At first blush, a vaccine that prevents a deadly form of cancer would seem like a no-brainer for parents.
But as two major drug makers prepare to introduce such a product, sides are already being drawn in what promises to be an all-out culture clash.
Within two years, Merck and GlaxoSmithKline hope to market a pair of groundbreaking vaccines to prevent a sexually transmitted disease. Known as the human papillomavirus, or HPV, the disease is a leading cause of cervical cancer.
About 5,000 women in the United States die each year from cervical cancer, and the drug makers expect to use this as a rallying cry to make their vaccines widely available and generate billions of dollars in sales.
One drug maker, Merck, says it will try to convince states to require vaccination before children as young as 12 can enter school.
"The best way to prevent infection is to vaccinate the population just before they become sexually active, which is when they're young," Eliav Barr, Merck's senior director of biologics clinical research, said. "This way, it can be folded into routine medical care."
But the rollout of the vaccines promises to be anything but routine. Vaccinating children for a disease caused by sexual activity will be a tough sell, especially for parents who fear children will take it as a green light to have sex.
The HPV vaccine is likely to become a flashpoint for the pharmaceutical industry, public health officials and parents, who are gearing up for a heated debate about the finer points of cancer prevention, health-care costs and teenage sex.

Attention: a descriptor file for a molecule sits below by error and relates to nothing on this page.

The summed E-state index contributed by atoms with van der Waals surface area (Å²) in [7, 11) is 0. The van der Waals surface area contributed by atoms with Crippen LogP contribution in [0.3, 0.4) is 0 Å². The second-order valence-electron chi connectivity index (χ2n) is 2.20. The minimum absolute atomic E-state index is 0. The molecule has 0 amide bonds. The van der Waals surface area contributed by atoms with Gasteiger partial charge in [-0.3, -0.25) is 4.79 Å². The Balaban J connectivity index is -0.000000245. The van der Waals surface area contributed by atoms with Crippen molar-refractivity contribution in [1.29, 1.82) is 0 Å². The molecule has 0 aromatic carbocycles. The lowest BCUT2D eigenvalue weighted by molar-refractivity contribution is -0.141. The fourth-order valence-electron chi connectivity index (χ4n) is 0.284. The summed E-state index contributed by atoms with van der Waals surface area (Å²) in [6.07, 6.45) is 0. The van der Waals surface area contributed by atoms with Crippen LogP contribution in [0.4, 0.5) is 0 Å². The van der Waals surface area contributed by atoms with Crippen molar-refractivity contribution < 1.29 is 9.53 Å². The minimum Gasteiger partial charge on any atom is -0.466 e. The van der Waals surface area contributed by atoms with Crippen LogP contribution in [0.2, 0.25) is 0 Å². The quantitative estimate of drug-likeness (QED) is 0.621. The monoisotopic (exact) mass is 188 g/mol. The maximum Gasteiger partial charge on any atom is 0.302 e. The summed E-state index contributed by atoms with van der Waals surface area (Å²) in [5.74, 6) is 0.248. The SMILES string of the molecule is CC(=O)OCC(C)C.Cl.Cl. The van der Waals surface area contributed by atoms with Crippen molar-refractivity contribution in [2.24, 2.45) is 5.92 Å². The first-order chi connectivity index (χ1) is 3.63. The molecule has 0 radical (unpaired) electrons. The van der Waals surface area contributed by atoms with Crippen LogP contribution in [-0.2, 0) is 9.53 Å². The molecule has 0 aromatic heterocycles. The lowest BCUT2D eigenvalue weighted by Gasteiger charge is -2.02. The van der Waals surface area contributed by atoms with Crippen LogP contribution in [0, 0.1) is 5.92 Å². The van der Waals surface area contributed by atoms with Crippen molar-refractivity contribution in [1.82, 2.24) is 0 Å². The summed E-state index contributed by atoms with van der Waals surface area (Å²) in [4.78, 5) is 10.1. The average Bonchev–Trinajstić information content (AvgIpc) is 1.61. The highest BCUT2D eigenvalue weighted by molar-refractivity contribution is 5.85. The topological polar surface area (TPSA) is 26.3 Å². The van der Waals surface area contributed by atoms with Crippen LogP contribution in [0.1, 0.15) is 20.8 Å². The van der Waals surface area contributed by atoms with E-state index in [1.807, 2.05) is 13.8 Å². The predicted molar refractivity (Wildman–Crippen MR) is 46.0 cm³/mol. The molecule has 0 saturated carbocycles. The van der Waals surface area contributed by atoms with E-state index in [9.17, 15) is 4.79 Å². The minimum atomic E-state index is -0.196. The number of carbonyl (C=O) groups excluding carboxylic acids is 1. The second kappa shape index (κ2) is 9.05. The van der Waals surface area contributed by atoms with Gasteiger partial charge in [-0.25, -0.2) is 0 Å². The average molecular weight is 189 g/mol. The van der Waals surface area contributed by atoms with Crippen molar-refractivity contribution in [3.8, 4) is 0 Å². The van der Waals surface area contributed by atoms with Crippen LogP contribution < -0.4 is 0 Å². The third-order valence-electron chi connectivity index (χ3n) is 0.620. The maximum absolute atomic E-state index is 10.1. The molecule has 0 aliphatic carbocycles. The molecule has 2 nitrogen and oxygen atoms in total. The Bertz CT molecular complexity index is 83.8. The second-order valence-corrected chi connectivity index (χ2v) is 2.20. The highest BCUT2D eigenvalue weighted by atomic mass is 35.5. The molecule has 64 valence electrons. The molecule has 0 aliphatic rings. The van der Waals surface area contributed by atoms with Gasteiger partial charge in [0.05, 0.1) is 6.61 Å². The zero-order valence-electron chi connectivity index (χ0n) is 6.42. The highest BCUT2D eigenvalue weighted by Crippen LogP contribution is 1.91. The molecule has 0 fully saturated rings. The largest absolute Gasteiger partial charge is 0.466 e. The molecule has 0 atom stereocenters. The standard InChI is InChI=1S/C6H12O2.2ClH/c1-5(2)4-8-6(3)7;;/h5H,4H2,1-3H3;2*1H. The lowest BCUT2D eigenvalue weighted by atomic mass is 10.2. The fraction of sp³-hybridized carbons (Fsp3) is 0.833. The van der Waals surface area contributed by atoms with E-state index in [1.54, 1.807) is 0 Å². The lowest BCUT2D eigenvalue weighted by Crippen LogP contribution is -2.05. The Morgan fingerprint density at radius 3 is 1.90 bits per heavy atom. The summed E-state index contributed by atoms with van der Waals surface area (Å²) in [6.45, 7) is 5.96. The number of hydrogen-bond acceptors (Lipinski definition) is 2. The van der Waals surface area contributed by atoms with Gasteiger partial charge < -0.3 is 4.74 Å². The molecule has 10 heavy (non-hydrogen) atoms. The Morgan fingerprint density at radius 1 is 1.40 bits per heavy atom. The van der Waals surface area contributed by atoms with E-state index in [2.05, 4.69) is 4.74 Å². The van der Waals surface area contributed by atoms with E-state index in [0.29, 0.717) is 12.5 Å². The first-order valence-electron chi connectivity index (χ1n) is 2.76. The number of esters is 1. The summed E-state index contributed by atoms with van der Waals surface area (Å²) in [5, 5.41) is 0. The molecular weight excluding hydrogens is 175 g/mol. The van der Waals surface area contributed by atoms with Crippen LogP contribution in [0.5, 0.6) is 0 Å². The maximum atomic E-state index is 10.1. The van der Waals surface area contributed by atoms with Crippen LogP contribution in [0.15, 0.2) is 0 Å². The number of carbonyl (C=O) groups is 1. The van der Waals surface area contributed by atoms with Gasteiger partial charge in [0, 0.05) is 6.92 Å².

The vaccines are still in the final stages of testing, but some groups are already concerned.
"The best way to prevent HPV is through abstinence," said Bridget Maher, an analyst at the Family Research Council, a conservative group that expects to campaign against making the vaccines mandatory for entering school. "I see potential harm in giving this vaccine to young women."
She isn't alone.
A Merck study of 2,053 parents released last year found 11 percent of parents with 13-year-old girls probably or definitely wouldn't want them vaccinated before their 18th birthday. Another 27 percent were undecided.
A separate study last year in the Journal of Lower Genital Tract Disease found 24 percent of 575 parents opposed a vaccine and believed it would lead children to engage in sexual activity sooner than they would otherwise.
At the same time, though, these studies suggest most parents do support vaccinating their children. The results also indicate some parents become supportive after learning about the health benefits or hearing doctors recommend vaccination.